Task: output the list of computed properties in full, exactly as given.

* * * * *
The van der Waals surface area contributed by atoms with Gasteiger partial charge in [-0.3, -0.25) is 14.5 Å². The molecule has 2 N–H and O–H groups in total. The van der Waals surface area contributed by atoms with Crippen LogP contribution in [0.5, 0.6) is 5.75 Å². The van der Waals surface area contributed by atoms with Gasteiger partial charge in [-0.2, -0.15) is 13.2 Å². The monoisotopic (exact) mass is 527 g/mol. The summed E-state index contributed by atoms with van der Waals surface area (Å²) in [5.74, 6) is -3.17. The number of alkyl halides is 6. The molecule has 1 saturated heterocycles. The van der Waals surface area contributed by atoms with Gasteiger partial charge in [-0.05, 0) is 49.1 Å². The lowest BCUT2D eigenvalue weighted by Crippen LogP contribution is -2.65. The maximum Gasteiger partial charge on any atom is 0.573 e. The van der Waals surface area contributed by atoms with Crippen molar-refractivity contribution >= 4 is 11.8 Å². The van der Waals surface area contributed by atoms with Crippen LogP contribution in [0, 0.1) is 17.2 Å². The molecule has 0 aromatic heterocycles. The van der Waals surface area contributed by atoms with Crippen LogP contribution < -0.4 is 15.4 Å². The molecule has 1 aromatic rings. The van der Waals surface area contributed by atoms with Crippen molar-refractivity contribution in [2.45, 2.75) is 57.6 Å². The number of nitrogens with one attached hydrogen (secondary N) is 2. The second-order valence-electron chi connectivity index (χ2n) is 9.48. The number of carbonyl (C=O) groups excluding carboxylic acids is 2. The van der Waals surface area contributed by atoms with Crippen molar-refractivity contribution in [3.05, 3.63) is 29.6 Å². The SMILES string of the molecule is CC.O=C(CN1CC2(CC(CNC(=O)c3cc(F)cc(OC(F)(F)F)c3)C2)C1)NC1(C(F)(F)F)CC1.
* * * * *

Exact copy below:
The van der Waals surface area contributed by atoms with Gasteiger partial charge in [-0.3, -0.25) is 14.5 Å². The molecule has 2 N–H and O–H groups in total. The van der Waals surface area contributed by atoms with Crippen LogP contribution in [0.5, 0.6) is 5.75 Å². The van der Waals surface area contributed by atoms with Gasteiger partial charge in [-0.2, -0.15) is 13.2 Å². The monoisotopic (exact) mass is 527 g/mol. The summed E-state index contributed by atoms with van der Waals surface area (Å²) in [5.74, 6) is -3.17. The number of alkyl halides is 6. The molecule has 1 saturated heterocycles. The van der Waals surface area contributed by atoms with Gasteiger partial charge in [-0.05, 0) is 49.1 Å². The lowest BCUT2D eigenvalue weighted by Crippen LogP contribution is -2.65. The maximum Gasteiger partial charge on any atom is 0.573 e. The van der Waals surface area contributed by atoms with Crippen molar-refractivity contribution >= 4 is 11.8 Å². The van der Waals surface area contributed by atoms with Crippen LogP contribution in [0, 0.1) is 17.2 Å². The molecule has 0 aromatic heterocycles. The van der Waals surface area contributed by atoms with Crippen LogP contribution < -0.4 is 15.4 Å². The molecule has 1 aromatic rings. The van der Waals surface area contributed by atoms with Crippen molar-refractivity contribution in [2.45, 2.75) is 57.6 Å². The number of nitrogens with one attached hydrogen (secondary N) is 2. The second-order valence-electron chi connectivity index (χ2n) is 9.48. The number of carbonyl (C=O) groups excluding carboxylic acids is 2. The van der Waals surface area contributed by atoms with Crippen molar-refractivity contribution in [3.05, 3.63) is 29.6 Å². The SMILES string of the molecule is CC.O=C(CN1CC2(CC(CNC(=O)c3cc(F)cc(OC(F)(F)F)c3)C2)C1)NC1(C(F)(F)F)CC1.